After our incredible stay at Le Majestic, my body physically rejected leaving — seriously. Somewhere along the way, probably at one of the beachfront restaurants, both the hubs and I contracted food poisoning.
This meant I spent the first official day of my 30s cooped up in a hotel room that did not even sort of compare to the one we just left, taking care of an 8-week-old while the hubs spent the day bouncing between meetings… on YACHTS. Listen, I don’t even know who had this one worse, and I’m being serious. Breastfeeding an infant when you can’t keep anything in your stomach is no picnic, but I don’t think you could have paid me to step foot onto a boat, either. Woe was us, basically.
Fortunately, it passed quickly (and even more fortunately, Margot never got sick), and by the next day, my little lazy baby and I were in dire need of fresh air. Our new hotel wasn’t technically in Cannes, and because of the conference, I wasn’t really dying to take a shuttle into town and elbow my way around the boondogglers. Instead, we were a 5 minute walk from the town of Mandelieu-La Napoule, and I use the word “town” VERY loosely. There were a few restaurants, some cheesy beachfront shops, a marina… and a château, a 7-minute walk from our hotel.
Before we walked out of the hotel, I reorganized our pram & nappy bag, and very decisively took out our sling. Sidenote: we use this one, which was a random find and has been great, and these videos for a different wrap were WAY more helpful than the stupid card that came with ours. Naturally, leaving the sling behind was the biggest mistake of the day, and a good lesson for traveling around Europe with a little one. Cobblestones are not our friend, and after I bought a ticket and set off to explore the grounds, I realized this was not going to work… at all.
Luckily, the woman in the ticket office has a baby of her own, and was more than happy to let us leave our pram with her while we walked around, exploring Margot’s first castle. Less luckily, this meant I was left to tote la petite lazy baby around in my arms, and as a result, all my photos are via one-handed cell phone, soooo, apologies in advance.
Though the château was originally built in the 14th century, its most recent owners were an American couple, Henry Clews, Jr, and his wife Marie, who bought the property in 1918 and immediately began restorations.
It all sounded like my dream life, until I started reading the history signage around the gardens — which, by the way, are listed as a Notable Garden of France, a distinction awarded by the Comité des Parcs et Jardins, and holy CRAP I hope a French Leslie Knope exists.
Anyway! Henry and Marie were each born into aristocratic families in the States, but Henry escaped his family to live as an artist in Paris. He fell in love and married, but eventually returned to Rhode Island and met Marie, who was considered one of the most beautiful women of the time. Or something. She was a catch, which meant she was also married, and with two children of her own.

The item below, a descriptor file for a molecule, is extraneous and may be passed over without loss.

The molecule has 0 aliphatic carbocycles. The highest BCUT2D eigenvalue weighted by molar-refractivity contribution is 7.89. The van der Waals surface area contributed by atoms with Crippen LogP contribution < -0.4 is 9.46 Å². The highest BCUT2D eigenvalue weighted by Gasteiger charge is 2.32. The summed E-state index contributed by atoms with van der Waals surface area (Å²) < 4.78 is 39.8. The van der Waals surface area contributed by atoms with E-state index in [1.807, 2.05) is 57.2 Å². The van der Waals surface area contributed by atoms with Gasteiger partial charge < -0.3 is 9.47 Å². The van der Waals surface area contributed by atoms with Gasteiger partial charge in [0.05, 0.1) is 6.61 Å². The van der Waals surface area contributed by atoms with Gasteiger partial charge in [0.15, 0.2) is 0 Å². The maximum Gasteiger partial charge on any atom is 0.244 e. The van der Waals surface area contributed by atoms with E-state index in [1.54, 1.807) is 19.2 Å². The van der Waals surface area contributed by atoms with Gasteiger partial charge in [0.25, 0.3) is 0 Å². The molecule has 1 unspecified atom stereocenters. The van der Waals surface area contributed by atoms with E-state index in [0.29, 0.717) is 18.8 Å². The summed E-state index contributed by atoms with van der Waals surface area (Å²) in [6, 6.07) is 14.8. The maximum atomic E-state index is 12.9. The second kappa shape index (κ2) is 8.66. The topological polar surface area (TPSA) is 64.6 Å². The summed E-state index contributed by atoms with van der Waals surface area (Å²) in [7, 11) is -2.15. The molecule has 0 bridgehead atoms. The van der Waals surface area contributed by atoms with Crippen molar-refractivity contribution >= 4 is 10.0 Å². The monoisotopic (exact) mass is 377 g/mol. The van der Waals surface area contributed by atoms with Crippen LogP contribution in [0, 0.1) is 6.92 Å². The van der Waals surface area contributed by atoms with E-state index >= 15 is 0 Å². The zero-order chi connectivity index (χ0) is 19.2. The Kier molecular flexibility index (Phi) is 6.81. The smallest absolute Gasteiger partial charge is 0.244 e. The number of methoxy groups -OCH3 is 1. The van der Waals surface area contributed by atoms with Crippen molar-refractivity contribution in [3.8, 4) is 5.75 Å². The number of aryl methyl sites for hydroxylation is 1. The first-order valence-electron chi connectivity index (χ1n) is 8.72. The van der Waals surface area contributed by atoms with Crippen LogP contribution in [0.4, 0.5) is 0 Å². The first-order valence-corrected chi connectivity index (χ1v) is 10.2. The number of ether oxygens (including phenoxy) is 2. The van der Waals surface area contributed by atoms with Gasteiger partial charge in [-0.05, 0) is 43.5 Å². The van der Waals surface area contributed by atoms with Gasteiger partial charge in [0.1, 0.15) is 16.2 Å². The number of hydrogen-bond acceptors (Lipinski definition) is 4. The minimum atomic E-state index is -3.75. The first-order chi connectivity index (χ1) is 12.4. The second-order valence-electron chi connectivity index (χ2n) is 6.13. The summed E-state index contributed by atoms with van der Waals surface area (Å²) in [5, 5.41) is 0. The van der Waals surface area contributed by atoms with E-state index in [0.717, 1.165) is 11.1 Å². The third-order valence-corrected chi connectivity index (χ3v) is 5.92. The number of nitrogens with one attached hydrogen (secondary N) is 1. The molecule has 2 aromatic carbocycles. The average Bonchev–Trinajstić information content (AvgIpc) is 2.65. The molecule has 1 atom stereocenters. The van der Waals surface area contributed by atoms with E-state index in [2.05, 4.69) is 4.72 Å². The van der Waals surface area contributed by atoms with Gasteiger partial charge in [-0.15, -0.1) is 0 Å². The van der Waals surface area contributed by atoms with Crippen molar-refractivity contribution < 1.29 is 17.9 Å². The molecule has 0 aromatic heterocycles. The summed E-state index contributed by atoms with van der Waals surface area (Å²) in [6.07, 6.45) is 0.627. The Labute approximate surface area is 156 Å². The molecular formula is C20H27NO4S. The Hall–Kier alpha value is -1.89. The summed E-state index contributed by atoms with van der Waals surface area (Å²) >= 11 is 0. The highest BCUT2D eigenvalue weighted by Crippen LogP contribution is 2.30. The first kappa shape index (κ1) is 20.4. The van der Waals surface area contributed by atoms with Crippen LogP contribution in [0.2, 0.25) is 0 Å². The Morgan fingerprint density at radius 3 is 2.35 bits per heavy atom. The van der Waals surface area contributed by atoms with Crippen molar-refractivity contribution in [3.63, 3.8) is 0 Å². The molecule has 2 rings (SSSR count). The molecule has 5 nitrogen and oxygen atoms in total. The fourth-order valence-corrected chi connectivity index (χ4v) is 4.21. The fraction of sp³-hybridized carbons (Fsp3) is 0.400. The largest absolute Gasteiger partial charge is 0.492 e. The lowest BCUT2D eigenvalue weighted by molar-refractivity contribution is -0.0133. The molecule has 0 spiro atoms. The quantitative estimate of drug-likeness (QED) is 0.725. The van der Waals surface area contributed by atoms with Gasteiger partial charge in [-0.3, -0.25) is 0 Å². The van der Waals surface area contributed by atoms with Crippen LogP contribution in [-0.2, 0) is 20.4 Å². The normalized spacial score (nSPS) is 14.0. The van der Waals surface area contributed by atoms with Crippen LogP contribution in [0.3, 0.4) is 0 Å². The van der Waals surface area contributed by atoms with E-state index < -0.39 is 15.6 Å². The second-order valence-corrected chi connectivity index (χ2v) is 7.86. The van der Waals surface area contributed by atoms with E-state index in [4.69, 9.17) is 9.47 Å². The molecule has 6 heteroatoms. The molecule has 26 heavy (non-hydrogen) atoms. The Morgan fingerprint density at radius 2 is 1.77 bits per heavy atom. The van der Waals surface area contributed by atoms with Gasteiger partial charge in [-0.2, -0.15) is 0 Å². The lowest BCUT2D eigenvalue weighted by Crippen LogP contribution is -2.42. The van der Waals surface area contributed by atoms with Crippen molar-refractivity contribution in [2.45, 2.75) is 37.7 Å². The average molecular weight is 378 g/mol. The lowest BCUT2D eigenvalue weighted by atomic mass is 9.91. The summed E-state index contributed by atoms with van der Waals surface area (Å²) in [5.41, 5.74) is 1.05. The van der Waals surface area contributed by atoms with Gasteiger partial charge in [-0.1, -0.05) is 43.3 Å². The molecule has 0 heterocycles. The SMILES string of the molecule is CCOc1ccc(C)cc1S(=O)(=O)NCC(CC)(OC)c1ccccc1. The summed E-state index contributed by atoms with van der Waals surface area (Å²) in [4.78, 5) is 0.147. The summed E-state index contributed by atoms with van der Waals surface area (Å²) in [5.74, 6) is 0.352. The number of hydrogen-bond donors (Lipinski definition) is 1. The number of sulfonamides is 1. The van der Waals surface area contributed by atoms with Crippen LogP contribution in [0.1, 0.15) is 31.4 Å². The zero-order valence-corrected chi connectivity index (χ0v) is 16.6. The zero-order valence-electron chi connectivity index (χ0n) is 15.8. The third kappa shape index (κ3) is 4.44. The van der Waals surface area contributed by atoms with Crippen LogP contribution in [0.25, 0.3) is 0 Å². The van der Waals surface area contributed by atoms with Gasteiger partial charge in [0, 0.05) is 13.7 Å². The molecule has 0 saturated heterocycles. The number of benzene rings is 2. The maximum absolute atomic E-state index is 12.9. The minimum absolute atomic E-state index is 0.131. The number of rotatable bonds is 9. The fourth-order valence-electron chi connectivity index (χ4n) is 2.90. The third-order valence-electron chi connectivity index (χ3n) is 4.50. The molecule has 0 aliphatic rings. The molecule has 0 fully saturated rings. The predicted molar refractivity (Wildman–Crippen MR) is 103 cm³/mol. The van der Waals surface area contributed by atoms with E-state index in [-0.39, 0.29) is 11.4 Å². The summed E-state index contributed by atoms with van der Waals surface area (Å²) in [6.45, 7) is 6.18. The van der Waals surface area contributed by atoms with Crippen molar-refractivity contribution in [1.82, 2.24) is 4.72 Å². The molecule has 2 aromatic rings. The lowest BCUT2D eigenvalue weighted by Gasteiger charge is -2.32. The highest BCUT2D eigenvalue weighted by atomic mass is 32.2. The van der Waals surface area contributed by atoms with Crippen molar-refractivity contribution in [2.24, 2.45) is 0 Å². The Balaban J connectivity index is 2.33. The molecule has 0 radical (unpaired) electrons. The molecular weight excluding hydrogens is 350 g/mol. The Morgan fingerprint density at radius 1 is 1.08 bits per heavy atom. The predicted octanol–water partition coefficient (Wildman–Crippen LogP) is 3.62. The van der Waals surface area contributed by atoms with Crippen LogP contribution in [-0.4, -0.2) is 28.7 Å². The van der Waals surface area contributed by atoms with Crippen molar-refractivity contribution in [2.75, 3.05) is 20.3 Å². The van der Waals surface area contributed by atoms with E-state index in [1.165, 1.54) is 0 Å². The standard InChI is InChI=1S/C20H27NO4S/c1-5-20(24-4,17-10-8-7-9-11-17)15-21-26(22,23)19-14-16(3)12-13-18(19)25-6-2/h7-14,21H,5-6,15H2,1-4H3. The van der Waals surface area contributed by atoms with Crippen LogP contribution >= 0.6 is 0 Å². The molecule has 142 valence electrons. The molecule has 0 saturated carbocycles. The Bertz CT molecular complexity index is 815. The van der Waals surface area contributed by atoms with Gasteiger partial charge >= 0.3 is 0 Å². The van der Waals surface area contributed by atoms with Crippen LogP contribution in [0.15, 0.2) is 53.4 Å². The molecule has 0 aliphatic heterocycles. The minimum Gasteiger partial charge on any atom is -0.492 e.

This was all annoying enough, but then I learned that in that life, Marie was named Elsie Whelen Goelet, and at their wedding, Henry renamed her. They moved to Antibes three years after they wed, eventually buying the château and pursuing an 18-year renovation project on the property that Marie called her “spiritual home.”
Basically, these two were the couple at the party that everyone actively tries to avoid getting stuck in a conversation with, because they just want to talk about things like spiritual homes and art that “moves them” and the 14th-century seafront château they’re renovating. This quote from Henry is a pretty good indication of how fun he probably was:
“Solitude is what I need, high walls and aloofness, a hidden corner to be alone with my dreams, away from humanity.”
Where is my eyeroll emoji?
Unfortunately for Marie, Henry died in 1939, and as Italian forces moved in during WWII, she struggled to maintain her life at the château. Her friendship with some Italian princess was all she could rely on to keep her safe, but she still ended up serving as a maid in her own home, tending to the soldiers.
After the war ended, she regained the property, and went back to hosting grand parties and performing for her guests — because, by the way, Marie was a failed opera singer. But I guess if you’re invited to a party at a seafront château, you’ll put up with a little bit of opera from a wacky American?
22 years after Henry’s death, Marie joined him, leaving the château to the La Napoule Art Foundation, a non-profit organization she started as a memorial to her late husband. The two are buried on the property in the Tower of La Mancha, because of COURSE Henry had some sort of weird Don Quixote fixation.
They requested that their tombs not be closed so their souls could escape and reunite in a secret room at the top of the tower for eternity and can you just imagine explaining all of this to your lawyer as you write your will?
Today, the gardens and the castle are open to the public, with a gallery of Henry’s sculptures and a tea room that opens to the front terrace and overlooks the sea. I opted not to explore inside the castle, but really enjoyed our morning walking around the grounds, lazy baby in my arms, learning about two very quirky Americans who, once upon a time, moved to France.
I probably wouldn’t suggest staying in Mandelieu-La Napoule, but I’m positive we wouldn’t haven’t found this place if the combination of food poisoning-induced cabin fever and our weird hotel room hadn’t joined forces and smoked us out and into this little village.
Tickets are €6, and hours change seasonally, but if you nab an invite to a party there, let me know. Lazy baby and I would LOVE to be your +1.5.